Rafida Bonya Ahmed – 2016

1rafidabonyaahmedFFRF's inaugural Forward Award — Even after deadly attack, the fight continues: Rafida Bonya Ahmed

Rafida Bonya Ahmed's speech was delivered on Oct. 8, 2016, at FFRF's 39th annual convention in Pittsburgh. She was introduced by FFRF Co-President Annie Laurie Gaylor:

I consider Wisconsin's motto, "Forward," a perfect motto for the freethought movement.

The original "Forward" statue was sculpted by Jean Miner in the early 1890s. FFRF has commissioned a statuette replica of Forward to bestow as a new and important award, for those freethinkers who are significantly moving society forward.

Rafida Bonya Ahmed is an American citizen who was born in Bangladesh, and married Avijit Roy, meeting him through the award-winning Bengali blog, Muktomona, which means Freethought.

Bonya and Avijit were set upon by machete-wielding Islamist militants on Feb. 26, 2015, which left Avijit dead and Bonya critically wounded. Bonya, thankfully, has made amazing progress recovering from major wounds and has not backed down. In fact, she has become an even stronger proponent of secularism and freethought. Today, she is moderating Muktomona, and working very closely and generously with international and local communities to help save other Bengali bloggers and activists, including working with Nonbelief Relief, FFRF's new humanitarian charity.

I have been privileged to spend a little time with Bonya and can think of no one braver and more deserving of our first "Forward" award. We also dedicate this award to the memory and works of Avijit Roy that have moved society forward.

By Rafida Bonya Ahmed

Thanks to the Freedom from Religion Foundation for the Forward Award. Thanks for being a partner at this critical time, helping the freethinkers in Bangladesh from half the world away.

I am Rafida Bonya Ahmed. I normally write with my middle name Bonya Ahmed. I am a Bangladeshi-American blogger, author and also one of the moderators of the Bengali blog Muktomona, which is the first freethinking blog in the Bengali language. My late husband Avijit Roy founded this first online platform in 2001 as a Yahoo forum for atheists, freethinkers, humanists and the secular Bengali-speaking community.

I was born in Bangladesh, but I came to do my undergrad here in the early 1990s and have been living here since. My day job used to be in the corporate world, and I was a senior director of marketing at one of the credit bureaus. My husband was also born in Bangladesh, earned his Ph.D. in biomedical engineering in Singapore and then moved here in 2006.

Last year in February we were visiting Bangladesh, our home country, for a book-signing event. When we were leaving the well-lit, crowded book fair to get back to our car, Avijit and I were attacked by Islamic militants. Al-Qaida in the Indian Subcontinent claimed responsibility for this attack. We were stabbed repeatedly with machetes on the side of the road. Avijit died in the hospital, and I was gravely injured as a result of four stabs around my head, and my thumb was sliced off. I have injuries on both hands and my body.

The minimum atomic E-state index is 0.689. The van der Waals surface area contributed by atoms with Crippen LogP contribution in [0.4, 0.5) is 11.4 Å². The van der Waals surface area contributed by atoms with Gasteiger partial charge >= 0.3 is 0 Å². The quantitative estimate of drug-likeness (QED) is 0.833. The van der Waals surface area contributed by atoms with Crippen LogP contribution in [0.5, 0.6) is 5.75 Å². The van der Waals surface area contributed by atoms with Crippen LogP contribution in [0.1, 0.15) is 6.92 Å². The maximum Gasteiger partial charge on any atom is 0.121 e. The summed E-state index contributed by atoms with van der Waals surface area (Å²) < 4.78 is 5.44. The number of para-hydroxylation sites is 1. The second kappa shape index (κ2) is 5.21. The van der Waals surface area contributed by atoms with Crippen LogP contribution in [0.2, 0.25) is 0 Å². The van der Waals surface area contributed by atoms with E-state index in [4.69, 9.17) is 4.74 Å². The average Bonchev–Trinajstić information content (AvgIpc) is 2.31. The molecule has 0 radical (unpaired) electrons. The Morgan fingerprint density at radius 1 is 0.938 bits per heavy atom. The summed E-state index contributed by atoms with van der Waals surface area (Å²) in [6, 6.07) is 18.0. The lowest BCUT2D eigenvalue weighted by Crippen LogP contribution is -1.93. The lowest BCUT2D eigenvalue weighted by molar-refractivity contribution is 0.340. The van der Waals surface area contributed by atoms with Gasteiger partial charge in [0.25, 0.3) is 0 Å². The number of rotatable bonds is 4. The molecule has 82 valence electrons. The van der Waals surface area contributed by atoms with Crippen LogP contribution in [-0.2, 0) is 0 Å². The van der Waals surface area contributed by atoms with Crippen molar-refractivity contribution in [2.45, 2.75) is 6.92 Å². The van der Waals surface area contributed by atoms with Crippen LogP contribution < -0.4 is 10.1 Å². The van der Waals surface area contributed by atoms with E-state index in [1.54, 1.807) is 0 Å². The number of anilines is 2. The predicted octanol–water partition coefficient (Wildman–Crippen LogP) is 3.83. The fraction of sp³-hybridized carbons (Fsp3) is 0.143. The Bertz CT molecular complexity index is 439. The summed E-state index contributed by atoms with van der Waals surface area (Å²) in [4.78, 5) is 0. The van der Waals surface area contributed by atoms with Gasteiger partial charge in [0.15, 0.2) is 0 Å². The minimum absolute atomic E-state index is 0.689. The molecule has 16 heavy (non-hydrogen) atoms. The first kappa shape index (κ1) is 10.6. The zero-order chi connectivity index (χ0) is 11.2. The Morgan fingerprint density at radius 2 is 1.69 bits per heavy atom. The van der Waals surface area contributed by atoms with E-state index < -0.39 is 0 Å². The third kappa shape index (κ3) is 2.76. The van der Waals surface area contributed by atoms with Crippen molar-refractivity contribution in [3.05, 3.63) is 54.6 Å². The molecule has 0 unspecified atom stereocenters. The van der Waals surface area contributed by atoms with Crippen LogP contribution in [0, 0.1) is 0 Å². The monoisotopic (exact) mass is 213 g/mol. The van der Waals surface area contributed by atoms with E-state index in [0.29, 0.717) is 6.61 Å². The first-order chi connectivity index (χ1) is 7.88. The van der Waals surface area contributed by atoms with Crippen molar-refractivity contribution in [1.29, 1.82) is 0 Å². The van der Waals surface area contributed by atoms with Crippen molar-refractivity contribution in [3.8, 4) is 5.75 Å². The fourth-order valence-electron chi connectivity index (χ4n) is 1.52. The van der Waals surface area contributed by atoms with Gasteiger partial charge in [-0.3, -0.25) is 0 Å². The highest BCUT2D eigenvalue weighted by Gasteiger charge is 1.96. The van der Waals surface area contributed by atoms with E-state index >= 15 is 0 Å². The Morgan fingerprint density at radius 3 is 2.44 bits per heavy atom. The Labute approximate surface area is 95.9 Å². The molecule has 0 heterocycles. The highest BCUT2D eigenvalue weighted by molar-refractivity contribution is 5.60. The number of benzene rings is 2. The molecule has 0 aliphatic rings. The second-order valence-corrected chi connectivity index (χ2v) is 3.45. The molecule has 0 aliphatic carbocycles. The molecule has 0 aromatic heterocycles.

I've had multiple surgeries to repair the damaged nerves and arteries. I continue to suffer from constant headaches and back issues and I have been put on PTSD watch.

After the attack, it did not make sense to continue my job in the corporate world, so I decided to take leave from work. When the University of Texas at Austin, with a very strong South Asian Institute, offered me a visiting scholarship to do research work on the rise of Islamism in Bangladesh, I gladly took it up. I thought this would finally give me the opportunity to work not for a paycheck, but for something I always craved to do.

Let me take a minute to show how my husband and I factor into this situation in Bangladesh.

Avijit and I are, or were, atheists, bloggers, writers and, above all, secular humanists who tried to answer the larger questions in life. We wrote in Bengali because we wanted to popularize the basics — as well as the cutting-edge concepts — of science, rationalism, philosophy and art in this language. I wrote a book on evolution named Along the Path of Evolution a few years ago.

As I said, Avi founded the first online platform Muktomona. We wrote about science, rationalism, atheism, freethinking, literature. He wrote and edited 10 books. He wrote books about the origin of life, the science behind homosexuality, and about love from the perspective of evolutionary psychology.

His larger passions were science and reason. They acted as a gateway for his curiosity about our world. Still, art acted as a force of change and inspiration in his life. But two of his books — Philosophy of Disbelief and Virus of Faith — created far greater attention than his previous works. On one hand, they made him exceedingly popular among young adults and progressive readers. On the other hand, these books fueled hostility and anger toward Avijit from the Islamist fundamentalists.